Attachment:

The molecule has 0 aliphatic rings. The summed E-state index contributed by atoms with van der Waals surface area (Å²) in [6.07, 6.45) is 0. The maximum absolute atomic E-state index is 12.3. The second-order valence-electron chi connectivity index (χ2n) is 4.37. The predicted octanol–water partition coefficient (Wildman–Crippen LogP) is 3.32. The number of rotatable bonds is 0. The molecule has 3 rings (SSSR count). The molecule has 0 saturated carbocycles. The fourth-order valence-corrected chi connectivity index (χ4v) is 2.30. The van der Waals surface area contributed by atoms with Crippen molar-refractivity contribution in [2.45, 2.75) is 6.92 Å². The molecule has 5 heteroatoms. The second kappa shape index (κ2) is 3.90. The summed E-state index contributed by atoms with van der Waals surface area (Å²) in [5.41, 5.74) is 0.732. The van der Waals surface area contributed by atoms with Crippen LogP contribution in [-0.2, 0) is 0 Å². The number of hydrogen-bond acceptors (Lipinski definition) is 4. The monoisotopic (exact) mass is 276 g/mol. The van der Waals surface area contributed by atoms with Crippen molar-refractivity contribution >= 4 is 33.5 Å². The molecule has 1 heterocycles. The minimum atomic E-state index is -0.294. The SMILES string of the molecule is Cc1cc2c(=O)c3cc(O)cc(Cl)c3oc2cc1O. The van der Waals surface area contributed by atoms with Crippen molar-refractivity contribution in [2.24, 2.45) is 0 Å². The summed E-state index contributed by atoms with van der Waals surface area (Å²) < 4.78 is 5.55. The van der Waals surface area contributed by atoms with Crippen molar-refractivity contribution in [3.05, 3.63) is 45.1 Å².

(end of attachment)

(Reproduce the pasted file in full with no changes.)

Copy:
The molecule has 0 aliphatic rings. The summed E-state index contributed by atoms with van der Waals surface area (Å²) in [6.07, 6.45) is 0. The maximum absolute atomic E-state index is 12.3. The second-order valence-electron chi connectivity index (χ2n) is 4.37. The predicted octanol–water partition coefficient (Wildman–Crippen LogP) is 3.32. The number of rotatable bonds is 0. The molecule has 3 rings (SSSR count). The molecule has 0 saturated carbocycles. The fourth-order valence-corrected chi connectivity index (χ4v) is 2.30. The van der Waals surface area contributed by atoms with Crippen molar-refractivity contribution in [2.45, 2.75) is 6.92 Å². The molecule has 5 heteroatoms. The second kappa shape index (κ2) is 3.90. The summed E-state index contributed by atoms with van der Waals surface area (Å²) in [5.41, 5.74) is 0.732. The van der Waals surface area contributed by atoms with Crippen LogP contribution in [-0.2, 0) is 0 Å². The number of hydrogen-bond acceptors (Lipinski definition) is 4. The monoisotopic (exact) mass is 276 g/mol. The van der Waals surface area contributed by atoms with Crippen molar-refractivity contribution >= 4 is 33.5 Å². The molecule has 1 heterocycles. The minimum atomic E-state index is -0.294. The SMILES string of the molecule is Cc1cc2c(=O)c3cc(O)cc(Cl)c3oc2cc1O. The van der Waals surface area contributed by atoms with Crippen molar-refractivity contribution in [2.24, 2.45) is 0 Å². The summed E-state index contributed by atoms with van der Waals surface area (Å²) < 4.78 is 5.55. The van der Waals surface area contributed by atoms with Crippen molar-refractivity contribution in [3.05, 3.63) is 45.1 Å².